There is a new demand to get office networks off the ground and into the cloud. Cloud-based application and cloud storage platforms promise certain advantages over “on-premise” software solutions, among them: SaaS flexibility associated with licensing and scalability (such as the ability to easily expand storage), inherent remote access to company documents, flexible monthly billing, and depending on the cloud platform, deeper infrastructure with additional redundancy and automated third-party backup that offers greater protection against data loss or theft.
Not only does this new model represent a significant shift in how businesses store and access their digital content, but also how they pay for it. All expenses for storage, software, and support are included in a single monthly fee, so there are no hidden costs or unplanned overruns in the IT budget. The recent launch and licensing model for Microsoft Office 365 is just one example of this new model going mainstream.
However, many organizations large and small have already invested heavily in on-premise servers and software solutions. Should these organizations abandon their existing hardware and software systems and jump into the cloud? Or, are there ongoing advantages to their on-premise servers and software deployments, in addition to simply maximizing their existing investments, that offset potential benefits associated with moving to the cloud?
The good news is that companies don’t have to make this choice. Organizations can leverage their existing on-premise technology investments AND take advantage of cloud-based solutions that augment current systems, and do so without significant capital investment and incremental resources to support it. In fact, GigaOM notes that 60% of businesses plan to implement a hybrid cloud model, combining cloud and on-premise deployments. Transferring content to the cloud is relatively quick and painless and can be managed with little interruption to the normal flow of business.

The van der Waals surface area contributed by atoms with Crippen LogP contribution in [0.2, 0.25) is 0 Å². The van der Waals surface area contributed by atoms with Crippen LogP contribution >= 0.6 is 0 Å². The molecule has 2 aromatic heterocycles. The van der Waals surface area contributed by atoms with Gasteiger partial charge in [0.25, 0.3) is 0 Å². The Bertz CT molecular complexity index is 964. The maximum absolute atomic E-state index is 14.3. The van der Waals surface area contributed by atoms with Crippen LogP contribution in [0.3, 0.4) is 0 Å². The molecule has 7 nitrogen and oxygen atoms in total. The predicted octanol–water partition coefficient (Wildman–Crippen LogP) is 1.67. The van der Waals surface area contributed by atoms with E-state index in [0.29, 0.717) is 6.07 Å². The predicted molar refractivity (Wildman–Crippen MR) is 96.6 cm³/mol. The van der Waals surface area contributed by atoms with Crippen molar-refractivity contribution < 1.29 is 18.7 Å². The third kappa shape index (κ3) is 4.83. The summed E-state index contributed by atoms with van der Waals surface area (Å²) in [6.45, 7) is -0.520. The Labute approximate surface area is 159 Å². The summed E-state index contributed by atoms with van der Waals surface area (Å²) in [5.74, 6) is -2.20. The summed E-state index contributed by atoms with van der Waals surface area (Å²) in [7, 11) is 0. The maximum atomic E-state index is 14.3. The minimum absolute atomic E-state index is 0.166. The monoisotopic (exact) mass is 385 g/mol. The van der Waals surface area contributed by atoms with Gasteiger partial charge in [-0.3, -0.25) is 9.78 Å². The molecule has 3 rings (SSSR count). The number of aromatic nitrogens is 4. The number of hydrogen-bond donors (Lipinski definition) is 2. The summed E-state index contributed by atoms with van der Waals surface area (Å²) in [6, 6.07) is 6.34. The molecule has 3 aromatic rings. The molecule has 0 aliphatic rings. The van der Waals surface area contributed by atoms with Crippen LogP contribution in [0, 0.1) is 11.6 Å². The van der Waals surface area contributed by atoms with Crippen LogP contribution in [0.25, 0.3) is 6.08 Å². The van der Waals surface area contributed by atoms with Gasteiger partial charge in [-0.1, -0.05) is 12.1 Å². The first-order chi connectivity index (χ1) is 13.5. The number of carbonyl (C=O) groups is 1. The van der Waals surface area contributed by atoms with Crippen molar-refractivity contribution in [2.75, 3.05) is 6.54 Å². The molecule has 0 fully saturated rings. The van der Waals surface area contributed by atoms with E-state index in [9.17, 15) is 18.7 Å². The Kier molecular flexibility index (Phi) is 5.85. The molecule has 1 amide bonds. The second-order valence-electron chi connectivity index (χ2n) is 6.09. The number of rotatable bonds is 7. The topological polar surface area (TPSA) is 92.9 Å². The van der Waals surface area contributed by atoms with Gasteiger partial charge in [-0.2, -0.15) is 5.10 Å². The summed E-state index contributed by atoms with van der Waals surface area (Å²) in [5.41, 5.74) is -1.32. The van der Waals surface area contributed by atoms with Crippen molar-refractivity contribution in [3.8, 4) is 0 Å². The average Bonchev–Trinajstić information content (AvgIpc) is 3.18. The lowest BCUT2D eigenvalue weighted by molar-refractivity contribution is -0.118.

We recently issued an announcement about our support for Dynamics GP, Microsoft’s popular ERP solution, which highlights this “hybrid” deployment capability.
Although it is possible to use a third-party hosting provider to deploy Dynamics GP “in the cloud,” and Microsoft themselves have announced that an online version of GP will be available in the future, similar to the existing Dynamics CRM Online offering, an online version of Dynamics GP is not yet available from Microsoft. However, with M-Files Cloud Vault, businesses can now incorporate easy document management running on the highly scalable and reliable Windows Azure cloud platform into their existing on-premise Microsoft Dynamics GP systems. The resulting “hybrid” model supports a uniquely flexible computing environment that enables businesses to maintain their current ERP deployment approach while utilizing the cloud to improve the way they organize, manage and track important financial and operational documentation and processes.
Alternatively, as mentioned above, Microsoft does currently offer Dynamics CRM Online. In this scenario one could choose to set up an on-premise document repository that links important customer-related documents directly to records in Dynamics CRM Online. This approach can offer multiple advantages, including significantly reducing the cost of storage, and also addressing regulatory compliance issues in certain industries related to where confidential information is stored and maintained.
The cloud offers businesses new options and flexibility related to deploying technology, but on-premise software solutions are still the dominant deployment model and continue to offer important benefits. With an approach that includes one or both models, it’s possible to get the best of both worlds.